The Cartographers’ Guild, that online community of fantasy map makers, announced the 2018 winners of their Atlas Awards, which honour the best maps made by their members. It’s the second year of the Awards’ existence. Winners were named in eight categories, including best world, regional, city/town, hand-drawn, space, and structure and gaming maps; most original; and best overall map, for which there was a three-way tie between maps by Filippo Vanzo, John Stevenson and Katarina Božanić (see above). Click through to see the other winners and finalists: there is some extremely adept work on display there.
Deadline Extended for Corlis Benefideo Award Nominations
The nomination deadline for the Corlis Benefideo Award has been extended to April 15. The Award, given by the North American Cartographic Information Society (NACIS), “recognizes imaginative cartography,” which is defined in part as “the potential … to transform our ways of seeing and understanding our world, and to trigger imaginative reaction from its audience.” It’s named for a character in “The Mappist,” a short story by Barry Lopez, and if you’ve read the story you’ll understand how appropriate the name is. (The story can be found in two of Lopez’s collections: Light Action in the Caribbean and Vintage Lopez.)
Nominations for this award are accepted from anyone, not just NACIS members.
New York Times Maps Receive Infographic Award
The New York Times Graphics Department was recognized at the 25th Malofiej International Infographics Awards, where the jury awarded the special Miguel Urabayen Award for the best map to two Times
AuthaGraph World Map Wins Japanese Design Award
Japan’s Good Design Awards have been announced for 2016, and the Grand Award has gone to an unusual map. The AuthaGraph World Map “is made by equally dividing a spherical surface into 96 triangles, transferring it to a tetrahedron while maintaining areas proportions and unfolding it to be a rectangle.” Follow that? Sphere to tetrahedron to rectangle.
The brainchild of designer Hajime Narukawa, the AuthaGraph map was first released in 2010. What’s it for? In many ways it’s sort of a Japanese Peters projection: it aims to maintain the relative sizes of the continents. From the page selling the map outside Japan:
Every world map that has been invented since the Mercator Projection was first revealed in 1569 can be divided into two groups. One group fits the world into a rectangle by distorting the continents. The other group corrects the distortion, but at the cost of the rectangular shape. This is what drove Narukawa to create a map which is rectangular like the Mercator Projection map, and yet correctly projects the continents like the Dyxmaxion Map (revealed in 1946).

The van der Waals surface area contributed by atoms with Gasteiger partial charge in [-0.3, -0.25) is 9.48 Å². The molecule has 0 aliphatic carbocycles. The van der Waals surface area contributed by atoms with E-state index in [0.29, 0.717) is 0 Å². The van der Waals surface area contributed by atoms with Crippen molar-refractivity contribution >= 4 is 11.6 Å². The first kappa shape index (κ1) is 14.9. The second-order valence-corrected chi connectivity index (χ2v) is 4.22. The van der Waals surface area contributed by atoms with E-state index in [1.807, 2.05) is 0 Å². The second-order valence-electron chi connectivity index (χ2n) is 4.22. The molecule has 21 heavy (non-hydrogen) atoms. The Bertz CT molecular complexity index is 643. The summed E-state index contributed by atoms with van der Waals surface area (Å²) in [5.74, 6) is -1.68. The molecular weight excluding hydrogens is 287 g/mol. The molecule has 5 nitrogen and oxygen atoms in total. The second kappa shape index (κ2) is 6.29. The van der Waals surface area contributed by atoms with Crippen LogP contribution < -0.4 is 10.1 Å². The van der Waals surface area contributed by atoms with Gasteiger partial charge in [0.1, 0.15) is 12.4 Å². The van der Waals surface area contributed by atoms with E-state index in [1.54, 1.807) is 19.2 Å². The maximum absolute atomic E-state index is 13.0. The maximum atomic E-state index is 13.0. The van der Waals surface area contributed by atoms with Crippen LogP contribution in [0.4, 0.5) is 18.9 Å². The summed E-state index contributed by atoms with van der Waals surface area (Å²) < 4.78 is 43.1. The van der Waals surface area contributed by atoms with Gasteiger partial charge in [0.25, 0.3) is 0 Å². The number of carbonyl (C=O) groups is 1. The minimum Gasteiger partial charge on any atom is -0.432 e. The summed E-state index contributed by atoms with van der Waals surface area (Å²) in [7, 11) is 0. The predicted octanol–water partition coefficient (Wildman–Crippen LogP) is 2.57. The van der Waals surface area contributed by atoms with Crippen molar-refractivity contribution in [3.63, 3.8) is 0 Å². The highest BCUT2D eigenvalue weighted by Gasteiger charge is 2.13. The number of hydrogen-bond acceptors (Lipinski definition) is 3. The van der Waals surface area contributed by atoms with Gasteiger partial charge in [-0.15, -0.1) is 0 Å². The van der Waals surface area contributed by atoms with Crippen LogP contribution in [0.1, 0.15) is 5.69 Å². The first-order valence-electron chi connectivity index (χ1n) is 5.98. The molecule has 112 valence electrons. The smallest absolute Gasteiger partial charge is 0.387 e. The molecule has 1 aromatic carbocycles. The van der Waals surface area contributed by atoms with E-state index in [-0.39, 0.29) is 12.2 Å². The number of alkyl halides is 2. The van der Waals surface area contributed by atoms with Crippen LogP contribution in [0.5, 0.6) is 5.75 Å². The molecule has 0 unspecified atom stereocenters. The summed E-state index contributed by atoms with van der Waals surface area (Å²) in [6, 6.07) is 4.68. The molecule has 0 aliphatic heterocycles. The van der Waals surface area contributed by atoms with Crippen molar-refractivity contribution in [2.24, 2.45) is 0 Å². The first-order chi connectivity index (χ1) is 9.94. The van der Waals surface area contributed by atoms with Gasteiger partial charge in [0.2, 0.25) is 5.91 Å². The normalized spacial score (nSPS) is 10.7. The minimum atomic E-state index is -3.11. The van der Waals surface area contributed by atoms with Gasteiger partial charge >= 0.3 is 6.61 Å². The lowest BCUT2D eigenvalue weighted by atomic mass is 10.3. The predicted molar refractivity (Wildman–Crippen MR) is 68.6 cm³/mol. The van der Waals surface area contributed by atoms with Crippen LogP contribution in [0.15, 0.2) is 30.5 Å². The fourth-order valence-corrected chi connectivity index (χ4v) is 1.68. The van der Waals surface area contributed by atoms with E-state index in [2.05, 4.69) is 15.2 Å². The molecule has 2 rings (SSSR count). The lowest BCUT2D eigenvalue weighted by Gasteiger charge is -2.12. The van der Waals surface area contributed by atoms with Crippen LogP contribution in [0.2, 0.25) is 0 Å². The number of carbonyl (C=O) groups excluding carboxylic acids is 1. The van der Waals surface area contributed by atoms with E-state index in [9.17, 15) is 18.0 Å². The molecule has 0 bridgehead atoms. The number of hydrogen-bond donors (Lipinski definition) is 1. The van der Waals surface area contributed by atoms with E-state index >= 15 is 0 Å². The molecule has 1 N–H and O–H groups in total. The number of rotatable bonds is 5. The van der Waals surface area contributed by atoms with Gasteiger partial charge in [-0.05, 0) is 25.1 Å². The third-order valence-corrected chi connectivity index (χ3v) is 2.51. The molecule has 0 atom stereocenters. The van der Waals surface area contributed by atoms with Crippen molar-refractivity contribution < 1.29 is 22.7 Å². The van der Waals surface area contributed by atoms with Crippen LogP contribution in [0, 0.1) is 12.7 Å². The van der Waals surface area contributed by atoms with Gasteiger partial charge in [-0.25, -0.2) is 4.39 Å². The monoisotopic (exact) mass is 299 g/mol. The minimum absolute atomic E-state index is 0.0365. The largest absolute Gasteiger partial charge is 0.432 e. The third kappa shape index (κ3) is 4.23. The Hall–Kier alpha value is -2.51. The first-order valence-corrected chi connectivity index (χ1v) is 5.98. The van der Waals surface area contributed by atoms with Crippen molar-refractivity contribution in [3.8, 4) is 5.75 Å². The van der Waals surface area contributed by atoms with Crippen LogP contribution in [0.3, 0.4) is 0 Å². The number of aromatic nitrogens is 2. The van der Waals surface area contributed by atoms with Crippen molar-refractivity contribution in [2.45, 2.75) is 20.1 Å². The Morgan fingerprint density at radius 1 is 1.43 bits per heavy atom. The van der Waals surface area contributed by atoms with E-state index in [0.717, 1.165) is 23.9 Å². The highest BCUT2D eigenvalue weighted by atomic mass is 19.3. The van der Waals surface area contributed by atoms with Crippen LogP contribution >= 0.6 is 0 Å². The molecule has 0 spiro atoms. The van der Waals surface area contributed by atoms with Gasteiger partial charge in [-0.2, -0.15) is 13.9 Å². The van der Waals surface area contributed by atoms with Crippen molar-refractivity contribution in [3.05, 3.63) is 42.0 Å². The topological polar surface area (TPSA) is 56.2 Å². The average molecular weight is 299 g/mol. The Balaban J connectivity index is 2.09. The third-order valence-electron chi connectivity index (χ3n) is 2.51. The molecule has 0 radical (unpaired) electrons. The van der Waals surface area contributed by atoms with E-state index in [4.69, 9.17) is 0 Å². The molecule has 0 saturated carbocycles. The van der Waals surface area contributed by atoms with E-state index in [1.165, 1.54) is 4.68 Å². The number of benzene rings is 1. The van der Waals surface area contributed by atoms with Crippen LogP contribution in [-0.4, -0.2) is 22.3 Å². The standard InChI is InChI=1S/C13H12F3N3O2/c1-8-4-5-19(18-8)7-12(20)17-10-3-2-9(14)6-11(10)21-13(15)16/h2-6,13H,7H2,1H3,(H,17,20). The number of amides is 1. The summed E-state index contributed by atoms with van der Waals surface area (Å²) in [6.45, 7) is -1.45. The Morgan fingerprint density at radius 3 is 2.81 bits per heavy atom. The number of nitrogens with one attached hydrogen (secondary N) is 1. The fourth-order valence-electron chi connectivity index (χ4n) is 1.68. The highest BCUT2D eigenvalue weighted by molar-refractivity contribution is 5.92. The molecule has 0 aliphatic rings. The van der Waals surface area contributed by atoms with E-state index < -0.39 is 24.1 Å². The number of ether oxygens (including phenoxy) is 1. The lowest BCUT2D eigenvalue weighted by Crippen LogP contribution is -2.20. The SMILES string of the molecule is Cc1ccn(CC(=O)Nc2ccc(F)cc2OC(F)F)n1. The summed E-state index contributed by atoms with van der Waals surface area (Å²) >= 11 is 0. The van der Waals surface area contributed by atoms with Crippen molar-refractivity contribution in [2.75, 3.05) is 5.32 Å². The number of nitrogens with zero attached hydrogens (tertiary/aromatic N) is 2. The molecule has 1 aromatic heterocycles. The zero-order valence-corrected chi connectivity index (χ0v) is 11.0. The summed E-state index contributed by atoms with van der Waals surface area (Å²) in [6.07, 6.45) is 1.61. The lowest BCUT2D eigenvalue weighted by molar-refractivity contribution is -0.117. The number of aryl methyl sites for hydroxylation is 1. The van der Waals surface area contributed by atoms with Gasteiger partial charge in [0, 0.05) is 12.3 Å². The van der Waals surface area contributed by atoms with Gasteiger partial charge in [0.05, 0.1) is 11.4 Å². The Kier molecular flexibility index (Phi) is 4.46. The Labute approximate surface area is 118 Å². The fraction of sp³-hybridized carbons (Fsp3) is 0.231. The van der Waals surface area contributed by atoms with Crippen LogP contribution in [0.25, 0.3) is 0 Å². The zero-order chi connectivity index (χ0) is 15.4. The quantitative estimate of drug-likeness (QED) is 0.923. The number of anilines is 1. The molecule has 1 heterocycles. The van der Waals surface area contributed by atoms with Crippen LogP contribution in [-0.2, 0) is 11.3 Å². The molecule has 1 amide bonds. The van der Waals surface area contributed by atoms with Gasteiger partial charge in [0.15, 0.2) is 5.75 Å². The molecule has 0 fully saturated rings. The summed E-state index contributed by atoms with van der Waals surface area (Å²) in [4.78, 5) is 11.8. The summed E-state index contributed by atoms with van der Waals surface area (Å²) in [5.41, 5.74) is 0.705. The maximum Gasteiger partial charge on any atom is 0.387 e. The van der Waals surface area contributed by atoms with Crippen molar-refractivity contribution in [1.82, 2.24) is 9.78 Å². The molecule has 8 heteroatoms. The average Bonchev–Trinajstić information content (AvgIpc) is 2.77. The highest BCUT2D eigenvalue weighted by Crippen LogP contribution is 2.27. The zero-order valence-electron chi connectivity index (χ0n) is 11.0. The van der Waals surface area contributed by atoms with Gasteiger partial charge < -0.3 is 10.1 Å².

Historical Atlas of Maine Wins AAG Award
DeLorme isn’t the only one with a Maine atlas. About a year ago the University of Maine Press published the Historical Atlas of Maine, edited by Richard Judd and Stephen Hornsby. “The atlas, the result of a 15-year scholarly project led by University of Maine researchers, offers a new geographical and historical interpretation of Maine, from the end of the last ice age to the year 2000,” says the university. “The 208-page atlas features 76 two-page plates with a rich array of 367 original maps, 112 original charts and 248 other images—historical maps, paintings and photos—in addition to its text. The result is a unique interpretation of Maine, a rich visual record of the state’s history, and a major achievement in humanities research.” Last month it won the 2016 AAG Globe Book Award for Public Understanding of Geography. Buy at Amazon or via the publisher. [via]
Best Maps from the Journal of Maps
Since 2008 the online Journal of Maps has been giving an award to the “best map” published in its virtual pages; 2015’s winner is a map of municipalities in the Czech Republic created by Vít Pászto, Alžběta Brychtová, Pavel Tuček, Lukáš Marek and Jaroslav Burian for their article “Using a fuzzy inference system to delimit rural and urban municipalities in the Czech republic in 2010.” Past winners are available for purchase as prints (of various sizes). [via]
The Journal of Maps launched in 2005. I believe it was open-access at that point; since coming under the umbrella of Taylor & Francis in 2012, it no longer appears to be.
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